JOHANNESBURG (Reuters) - The central African nation of Gabon will burn its government stockpiles of ivory on Wednesday against the backdrop of a surge in the killing of elephants and rhinos across the continent to meet surging Asian demand.
Conservation group WWF and TRAFFIC, which monitors the global wildlife trade, said in a statement the tusks and carvings would be set alight by Gabon’s President Ali Bongo after they had been subjected to an independent audit to ensure none had been pilfered for illegal sale.
Gabon will be the first country in its neighborhood to publicly destroy its ivory, following a path blazed over two decades ago by the east African nation of Kenya.
The independent audit of its stockpiles is significant after wildlife groups reported that Zambia lost 3 metric tonnes (3.3 tons) of ivory from government storage last week while Mozambique had 1.1 million metric tonnes stolen in February.
“If not managed properly, ivory stockpiles in the hands of government suddenly ‘get legs’ and move into illegal trade. Gabon’s actions effectively keep the ivory out of the way of temptation,” said Tom Milliken, TRAFFIC’s ivory trade expert.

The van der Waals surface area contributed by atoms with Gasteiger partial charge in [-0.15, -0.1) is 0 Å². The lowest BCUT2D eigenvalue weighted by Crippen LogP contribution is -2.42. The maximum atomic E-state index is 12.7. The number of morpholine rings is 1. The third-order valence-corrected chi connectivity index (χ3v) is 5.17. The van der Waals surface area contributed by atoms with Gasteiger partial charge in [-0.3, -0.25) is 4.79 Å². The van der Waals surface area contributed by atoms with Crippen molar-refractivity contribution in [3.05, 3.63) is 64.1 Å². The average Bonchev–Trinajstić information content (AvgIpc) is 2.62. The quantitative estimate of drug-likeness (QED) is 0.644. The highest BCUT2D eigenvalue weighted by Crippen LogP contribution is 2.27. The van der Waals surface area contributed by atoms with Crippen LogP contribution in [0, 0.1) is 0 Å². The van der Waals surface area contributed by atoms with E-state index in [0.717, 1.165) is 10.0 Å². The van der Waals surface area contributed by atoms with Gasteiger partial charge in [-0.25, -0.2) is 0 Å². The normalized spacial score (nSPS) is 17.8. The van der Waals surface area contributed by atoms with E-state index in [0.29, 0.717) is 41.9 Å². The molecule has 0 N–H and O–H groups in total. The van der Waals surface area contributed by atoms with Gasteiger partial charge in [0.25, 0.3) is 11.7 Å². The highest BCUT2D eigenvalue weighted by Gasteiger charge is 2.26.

The audited ivory Gabon will put to the torch weighs in at 4,825 kgs (10,600 pounds), including tusks and almost 18,000 worked or carved items.
The illegal slaughter of elephants and rhinos is on the rise, an unsavory aspect of Asia’s scramble for African resources, driven by the growing purchasing power of the region’s newly affluent classes.
In South Africa, over 250 rhinos have been killed so far this year alone to meet demand for the animal’s horn, which is worth more than its weight in gold. More are being killed each week now than were being taken on an annual basis a decade ago.
A record number of big ivory seizures were made globally in 2011 and the trend looks set to continue in 2012 as elephant massacres take place from Congo to Cameroon.
Trade in rhino horn is strictly prohibited while that for ivory is mostly illegal, although CITES allows worked ivory to be sold in Zimbabwe and Namibia. In 2008 CITES also allowed South Africa, Namibia, Botswana and Zimbabwe to hold one-off auctions of ivory stockpiles.
Some conservationists argue for a blanket ban to remain in place on the grounds that “dirty” ivory can get laundered with the legal supply.
Editing by Patricia Reaney